But how do you assign a grade when a student asked to impersonate a television procedural changes his or her relationship status to “Married to Melodrama?” Unfortunately, I don’t have a magic answer, but I will offer you the strategies I used in this instance and evaluate how well I think they worked. First, each checkpoint was assigned a specific point value and students were provided with a list of how activity on their profiles would be weighted. For example, the fairly extensive About page might be worth 15 points, while a 2 sentence post or comment would be worth 1 point. Photos with no caption or explanation for their presence would receive no points. Additionally, very specific requirements for the amount, content, and frequency of posts with certain deadlines, was posted on the course website. I created a very basic sample profile, and monitored, participated in, and provided feedback on the class’s interactions, without assigning grades or values, for the first several weeks. At each of 4 checkpoints throughout the semester, I emailed each student with detailed feedback, and a point-by-point breakdown of their grade for the Google+ assignment so far. Despite all these best attempts to create transparency and rubrics, in the end, grading creative output is inevitably at least somewhat subjective. Indeed, the content students produced was so varied, it often fell outside the rubric’s structure altogether. Also, and not insignificantly, this assignment was enormously time consuming to read, participate in, and grade, even in a very small class. Despite these problems, grading Google+ was fun, and students were almost universally enthusiastic; if they felt concerns or reservations about being graded on creative and collaborative content, they didn’t express them in class or in evaluation questions that specifically addressed the assignment. As this was the first time I worked with this assignment, future iterations of it will likely become more streamlined, for example by giving students the opportunity to help create the rubrics on which they will be graded and by shifting at least one of the mid-semester check points from instructor feedback to peer review and assessment.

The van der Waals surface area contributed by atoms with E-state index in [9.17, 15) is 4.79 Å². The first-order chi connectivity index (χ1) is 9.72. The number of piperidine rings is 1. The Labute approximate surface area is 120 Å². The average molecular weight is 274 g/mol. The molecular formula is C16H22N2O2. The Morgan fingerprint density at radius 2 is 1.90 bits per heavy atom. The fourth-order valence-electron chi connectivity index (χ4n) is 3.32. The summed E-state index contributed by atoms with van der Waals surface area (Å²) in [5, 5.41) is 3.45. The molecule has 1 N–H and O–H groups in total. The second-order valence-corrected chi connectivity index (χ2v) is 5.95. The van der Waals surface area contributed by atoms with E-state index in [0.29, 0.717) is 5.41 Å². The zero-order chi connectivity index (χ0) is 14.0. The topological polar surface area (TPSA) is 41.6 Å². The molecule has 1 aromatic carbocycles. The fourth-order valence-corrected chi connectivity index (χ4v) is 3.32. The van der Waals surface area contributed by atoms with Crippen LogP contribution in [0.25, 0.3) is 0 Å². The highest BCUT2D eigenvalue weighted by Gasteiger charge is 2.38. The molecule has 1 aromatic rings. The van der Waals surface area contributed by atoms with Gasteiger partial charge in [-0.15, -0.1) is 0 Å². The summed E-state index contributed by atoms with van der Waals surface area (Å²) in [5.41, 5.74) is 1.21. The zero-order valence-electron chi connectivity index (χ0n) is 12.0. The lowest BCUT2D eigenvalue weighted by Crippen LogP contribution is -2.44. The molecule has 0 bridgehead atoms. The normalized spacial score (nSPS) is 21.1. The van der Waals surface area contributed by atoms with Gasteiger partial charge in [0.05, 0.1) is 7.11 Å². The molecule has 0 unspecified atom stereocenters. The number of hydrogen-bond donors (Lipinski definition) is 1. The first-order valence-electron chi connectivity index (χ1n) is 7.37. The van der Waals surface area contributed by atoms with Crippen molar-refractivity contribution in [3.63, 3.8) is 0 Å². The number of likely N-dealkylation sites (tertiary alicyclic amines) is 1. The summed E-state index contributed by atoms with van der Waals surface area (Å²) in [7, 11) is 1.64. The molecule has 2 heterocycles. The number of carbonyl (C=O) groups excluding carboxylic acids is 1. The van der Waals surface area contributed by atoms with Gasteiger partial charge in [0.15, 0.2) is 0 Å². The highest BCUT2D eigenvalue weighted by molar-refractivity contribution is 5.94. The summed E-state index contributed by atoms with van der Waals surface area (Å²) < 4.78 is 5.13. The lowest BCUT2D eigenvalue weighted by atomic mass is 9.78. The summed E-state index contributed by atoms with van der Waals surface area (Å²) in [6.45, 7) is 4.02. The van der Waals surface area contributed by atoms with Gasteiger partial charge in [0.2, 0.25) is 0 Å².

Finally, I’d like to consider the effectiveness of this kind of social media assignment at reaching students who react negatively to, or are less likely to engage with or succeed via more traditional modes of assessment. In my experiment, the students’ willingness to participate might be due, at least in part, to the fact that they were highly motivated seniors in a relatively small major who were therefore already comfortable working with each other. Additionally, they had already applied to jobs and graduate schools and therefore weren’t quite as concerned with their grades. And because I was teaching primarily motivated, ambitious, and gifted students, the community that developed was overall a smashing success. Unfortunately, it did almost nothing to encourage the few students who, for whatever reasons, felt marginalized or disengaged from their peers, the class material, and the instructor.
As a set of concluding thoughts, I’d like to briefly mention my experience with assignments like this one in a different academic context—one with much more diverse populations in terms of economics, family experience with higher education, and engagement with learning as an active process than the group that participated in the Google+ assignment. In this context, results are often much more varied, with much more class time spent demonstrating the technologies, touring campus facilities to familiarize students with the available resources, and convincing students to participate in what is, in the end, still “work.” This raises important questions perhaps sometimes lost in the excitement of experimenting with evolving methods of pedagogy and scholarship: does bringing social media into the classroom expand the reach or effectiveness of the content of our classes? Can social media assignments convince less motivated students of the importance of critical media consumption and production, and teach them skills of analysis, creativity, and collaboration? By turning to social media based on the assumption that students are already engaged with those platforms, are we extending the so-called digital divide into the very structure of our classes? These are complex questions that can’t be answered in a single short anecdotal essay. Hopefully, as educators, we can continue to share experiences as we explore the possibilities as well as the pitfalls of social media projects like The Google+ Assignment.